Ken’s arguments can’t be ignored. He’s right: there’s little doubt that ad blocking hurts the online publishing industry. However, as Wladimir Palant and many others argued, obnoxious and annoying ads hurt users. As we noted earlier, the sheer number of ads in a typical website slow down browsing and waste bandwidth. Unnecessary scripts drain devices batteries, and constant tracking threatens privacy. Ads are a security threat as well: since most are served via third parties and not by the site owners themselves, they are sometimes used to serve malicious code to unsuspecting visitors. One can argue that consumers have a right to filter out annoying ads, and ad blockers are just tools that enable them to exercise that right.
However, there was a problem with this last argument, specifically with AdBlock Plus, that could not be so easily tossed aside. There’s little doubt that users have the right to block annoying ads, but by implementing built-in filters and blacklists, one can argue that Palant took the decision making power away from users. Palant was now deciding which ads were sufficiently annoying, not the users themselves. Is that still moral? What right did Palant have to decide, on behalf of millions of users, which websites would be hurt by ad blocking and which would be spared? Who made him the cop of the internet? Who shall live and who shall die? Who by fire and who by water?
This power that Palant held made many publishers very, very angry. So angry, in fact, that one of them even went as far as threatening to block all Firefox users from browsing his website, since AdBlock Plus was a Firefox extension.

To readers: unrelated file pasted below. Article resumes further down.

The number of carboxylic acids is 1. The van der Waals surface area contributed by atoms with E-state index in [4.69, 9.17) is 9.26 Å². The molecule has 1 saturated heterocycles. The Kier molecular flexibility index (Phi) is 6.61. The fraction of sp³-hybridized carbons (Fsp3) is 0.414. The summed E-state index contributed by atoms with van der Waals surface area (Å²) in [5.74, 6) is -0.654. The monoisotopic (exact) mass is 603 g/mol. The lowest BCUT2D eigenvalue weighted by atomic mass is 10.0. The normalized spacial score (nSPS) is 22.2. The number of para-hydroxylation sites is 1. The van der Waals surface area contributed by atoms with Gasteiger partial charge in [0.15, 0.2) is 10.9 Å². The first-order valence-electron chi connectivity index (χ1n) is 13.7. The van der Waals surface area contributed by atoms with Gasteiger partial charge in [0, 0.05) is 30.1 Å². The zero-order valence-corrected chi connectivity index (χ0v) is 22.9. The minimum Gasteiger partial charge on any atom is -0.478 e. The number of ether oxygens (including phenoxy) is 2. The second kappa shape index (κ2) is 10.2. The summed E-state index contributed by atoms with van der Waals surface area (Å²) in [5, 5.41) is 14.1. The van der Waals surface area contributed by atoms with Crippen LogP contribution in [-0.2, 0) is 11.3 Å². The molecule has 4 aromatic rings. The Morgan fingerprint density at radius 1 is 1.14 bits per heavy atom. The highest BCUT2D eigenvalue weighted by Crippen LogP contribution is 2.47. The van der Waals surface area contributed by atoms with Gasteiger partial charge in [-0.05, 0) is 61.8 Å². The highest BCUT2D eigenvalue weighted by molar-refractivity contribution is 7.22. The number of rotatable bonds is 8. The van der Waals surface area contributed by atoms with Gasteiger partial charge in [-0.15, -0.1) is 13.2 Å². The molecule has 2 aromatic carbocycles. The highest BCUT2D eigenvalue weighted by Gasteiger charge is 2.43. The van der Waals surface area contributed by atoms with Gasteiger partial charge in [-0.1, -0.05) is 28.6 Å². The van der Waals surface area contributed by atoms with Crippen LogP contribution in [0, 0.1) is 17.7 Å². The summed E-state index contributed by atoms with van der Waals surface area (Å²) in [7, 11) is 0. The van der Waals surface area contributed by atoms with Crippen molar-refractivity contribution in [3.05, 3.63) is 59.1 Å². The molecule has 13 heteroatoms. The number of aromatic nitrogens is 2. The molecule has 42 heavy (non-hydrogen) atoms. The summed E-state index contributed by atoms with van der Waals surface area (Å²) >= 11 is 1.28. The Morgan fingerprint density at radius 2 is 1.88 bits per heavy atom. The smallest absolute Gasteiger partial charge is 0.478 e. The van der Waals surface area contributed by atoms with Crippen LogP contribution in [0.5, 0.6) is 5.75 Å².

Palant held his ground. For him, AdBlock Plus was part of a bigger vision: of making the web a better place. In fact, he stated so explicitly: “We want to make the Internet better for everyone,” he said, “purging bad ads is a good start.” And hurting some publishers in the process was a kind of ‘necessary evil’. In fact, these threats did him a great service: major publications such as the New York Times picked up his story, and Adblock Plus’ popularity skyrocketed to tens of millions of users by 2009.
So, in this present point in our story, we still have a relatively clear idea of who the good guys are and who the bad guys are. AdBlock Plus obviously hurts some publishers financially, but it was all for the better good: trying to goad publishers into showing better ads to their users. But things were about to change.
As AdBlock Plus became more and more popular, Wladimir Palant realized that he was rapidly becoming a fat target for lawsuits from corporations whose revenues he was hurting. He also knew that when the first such lawsuit hit, it would mark the end of his life’s project: AdBlock Plus wasn’t making any money whatsoever, so Palant was in no shape to fight such a lawsuit in court.